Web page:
White Americans who strongly identify with their ethnicity are likely to support Republican candidate Donald Trump in the upcoming US presidential election, as they feel threatened by the increasing ethnic and racial diversification in the country, a new study has found.
The study by psychologist Brenda Major from the University of California, Santa Barbara in the US, suggests not all Americans value their country’s multicultural ethos.
“Many whites are feeling very threatened by the increasing ethnic and racial diversification of America,” said Major.
“Donald Trump understands that, feels their same angst and plays to it. The threat of diversity among white Americans who highly identify with their ethnicity is playing a key role in shaping this year’s presidential contest,” she said.
Major designed an experiment to demonstrate how the changing racial demographics of America are contributing to Trump’s likey success as a presidential candidate among whites in the November 8 polls.
Previous studies have shown that reminding white Americans about increasing racial diversification of the country makes them identify as more politically conservative.
However, none of those studies had considered whether the degree to which the participants identified with their white ethnicity made a difference.
In March, 594 white US residents participated in the study. They were asked to read one of two randomly assigned press releases.
The first indicated that racial minorities would outnumber whites in the US in about 25 years; the other used similar language to explain that geographic mobility is increasing.
Participants then answered questions about perceived threats to the status of their group, their support for the Republican and Democratic primary candidates, anti-immigration attitudes, support for anti-bias norms in speech (“political correctness”) and how important their ethnicity was to them.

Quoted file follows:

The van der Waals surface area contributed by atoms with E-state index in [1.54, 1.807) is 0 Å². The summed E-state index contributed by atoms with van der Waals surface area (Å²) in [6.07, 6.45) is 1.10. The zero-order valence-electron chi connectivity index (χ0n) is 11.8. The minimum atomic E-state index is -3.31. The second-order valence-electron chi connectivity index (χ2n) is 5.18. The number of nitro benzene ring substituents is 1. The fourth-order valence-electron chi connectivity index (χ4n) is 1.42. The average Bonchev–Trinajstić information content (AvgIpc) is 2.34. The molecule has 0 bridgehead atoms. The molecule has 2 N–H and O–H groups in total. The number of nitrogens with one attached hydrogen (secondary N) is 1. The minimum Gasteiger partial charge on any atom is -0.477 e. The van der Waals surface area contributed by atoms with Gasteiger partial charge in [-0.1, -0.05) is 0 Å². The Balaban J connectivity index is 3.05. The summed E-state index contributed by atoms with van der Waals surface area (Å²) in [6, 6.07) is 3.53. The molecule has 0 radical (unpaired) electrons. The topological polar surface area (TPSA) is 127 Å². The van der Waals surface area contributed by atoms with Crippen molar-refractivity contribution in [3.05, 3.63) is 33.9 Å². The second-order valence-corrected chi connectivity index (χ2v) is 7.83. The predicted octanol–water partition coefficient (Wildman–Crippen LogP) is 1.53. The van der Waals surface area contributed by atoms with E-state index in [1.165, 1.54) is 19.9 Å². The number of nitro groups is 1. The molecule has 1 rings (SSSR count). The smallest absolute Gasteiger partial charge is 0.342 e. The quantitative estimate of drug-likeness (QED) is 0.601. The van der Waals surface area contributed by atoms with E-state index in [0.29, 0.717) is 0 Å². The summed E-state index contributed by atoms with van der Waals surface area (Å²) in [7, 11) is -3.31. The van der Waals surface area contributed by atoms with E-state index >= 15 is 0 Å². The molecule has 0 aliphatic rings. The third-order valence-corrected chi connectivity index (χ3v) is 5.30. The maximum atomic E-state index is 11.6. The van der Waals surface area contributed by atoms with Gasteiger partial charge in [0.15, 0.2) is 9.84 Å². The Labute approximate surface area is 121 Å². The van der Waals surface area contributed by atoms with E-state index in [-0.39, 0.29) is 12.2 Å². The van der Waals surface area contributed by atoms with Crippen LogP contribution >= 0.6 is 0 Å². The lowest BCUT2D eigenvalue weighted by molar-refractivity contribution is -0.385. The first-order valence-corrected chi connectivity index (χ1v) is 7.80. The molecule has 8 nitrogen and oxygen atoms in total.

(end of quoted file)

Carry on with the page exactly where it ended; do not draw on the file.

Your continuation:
An analysis of their answers showed white Americans whose ethnic identity was important to their self-concept became more supportive of Trump after reading the article about increasing racial diversity versus the article about geographical mobility. This was true regardless of political party affiliation.
“If you are white and are highly identified with your ethnicity, reminding you of increasing diversity moves you toward Trump, turns you against anti-bias norms and makes you endorse anti-immigrant policies more, whether you are Democrat or Republican,” Major said.
This happens because reminding highly identified white Americans of increasing racial diversity caused them to become more concerned about the declining status and influence of their group. This threat to group status, in turn, led to more pro-Trump and anti-immigrant attitudes.
The study appears in the journal Group Processes and Intergroup Relations.